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Friday, September 25, 2015

Pharmaceutical Co. to Sue Canada for Right to Charge Obscene Prices

U.S. drug company sues Canada for trying to 
lower cost of $700K-a-year drug

Alexion Pharmaceuticals argues federal government cannot
limit price of blood disease medication
CBC News

A U.S. drug company is taking the Canadian government to court for its attempt to lower the price of what has been called the world's most expensive drug.

Alexion Pharmaceuticals has filed a motion in Federal Court, arguing that Canada's drug price watchdog has no authority to force the company to lower its price for Soliris.

'This is the single greatest threat to pricing of drugs in Canada ever.'
- Amir Attaran, health law expert

The company says in the court documents that the price of Soliris has not changed since it went on the market about six years ago and that the price difference between the two countries reflects the difference in exchange rates between the U.S. and Canada.

The medication is approved to treat two rare blood diseases that affect about one in every one million people. A 12-month treatment costs about $700,000 in Canada, while in the U.S. it costs about $669,000.

Both diseases — paroxysmal nocturnal hemoglobinuria (PNH) and atypical haemolytic uremic syndrome (AHUS) — prompt the immune system to kill red blood cells, causing anemia, blood clots, organ failure and, eventually, death.

While Soliris is not a cure, it can stop the assault on the body's tissues and organs. Since patients typically need to take the medication indefinitely, it can cost tens of millions of dollars over a lifetime.

Due to the high cost, some patients in Canada can't get the drug. Only some provinces will cover the cost of treatment and there are different criteria to qualify for coverage in various jurisdictions.

Soliris is the only drug Alexion produces, but it's earned the firm revenues of more than $6 billion over eight years.

No wonder they're whining, less than a billion dollars a year? The super-villain of pharmaceuticals companies, Alexion could care less if people suffer horribly and die from inability to afford their drug - a drug that cost less than 1% of the price to make. Nor could they care less if they bankrupt Canada's medical system causing millions to suffer needlessly and die.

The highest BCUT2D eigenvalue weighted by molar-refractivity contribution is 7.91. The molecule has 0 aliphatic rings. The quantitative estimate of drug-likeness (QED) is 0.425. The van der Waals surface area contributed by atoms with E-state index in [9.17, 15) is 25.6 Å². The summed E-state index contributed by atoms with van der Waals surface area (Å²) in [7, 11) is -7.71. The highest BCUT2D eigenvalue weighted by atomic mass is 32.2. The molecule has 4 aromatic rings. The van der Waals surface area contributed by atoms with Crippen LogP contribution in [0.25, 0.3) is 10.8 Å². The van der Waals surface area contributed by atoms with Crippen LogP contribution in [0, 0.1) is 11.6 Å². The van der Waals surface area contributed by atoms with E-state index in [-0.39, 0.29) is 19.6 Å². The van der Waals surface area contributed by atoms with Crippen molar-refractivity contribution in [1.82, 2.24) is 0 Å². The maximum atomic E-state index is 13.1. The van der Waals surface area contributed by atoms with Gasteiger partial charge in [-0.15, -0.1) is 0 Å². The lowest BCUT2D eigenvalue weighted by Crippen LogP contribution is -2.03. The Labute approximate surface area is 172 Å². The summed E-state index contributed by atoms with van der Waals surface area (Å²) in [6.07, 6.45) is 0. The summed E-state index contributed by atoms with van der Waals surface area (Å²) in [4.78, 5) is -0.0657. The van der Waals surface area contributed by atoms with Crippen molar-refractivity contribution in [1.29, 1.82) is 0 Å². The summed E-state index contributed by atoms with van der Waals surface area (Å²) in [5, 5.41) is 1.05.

When does Alexion's patent on Soliris run out? I think the court should cancel Alexion's patent for abusive pricing that causes unnecessary suffering and death to Canadians. Pharmaceutical companies cannot be allowed to price drugs on a supply and demand basis.

If this suit is successful, every pharmaceutical company in the world will be increasing the prices on patented drugs and bleeding medical systems dry. The courts need to protect Canadians from these heartless, greedy, sickening excuses for humanity.

Canada's Patented Medicine Prices Review Board is challenging the cost of the drug, saying the price could be considered excessive and that it costs more in Canada than anywhere elsewhere in the world.

The review board launched hearings in June to force Alexion to lower its price. That could force the company to reimburse Ottawa for past overpayments and provinces that have covered the drug costs could apply to recoup some of that money.

Alexion fired back on Sept. 11 by filing a motion in Federal Court, asking for the review board to be prohibited from going ahead with its hearing — or from making any order that would affect the price of Soliris.

'Greatest threat' to drug pricing

A University of Ottawa professor who specializes in health law said he was shocked that Alexion would challenge Canada's authority to regulate drug prices. If Alexion's case is successful, it could end Ottawa's ability to control the cost of patented drugs, Amir Attaran told CBC News.

"This is the single greatest threat to pricing of drugs in Canada ever," he said Thursday.

The company has not yet returned calls for comment.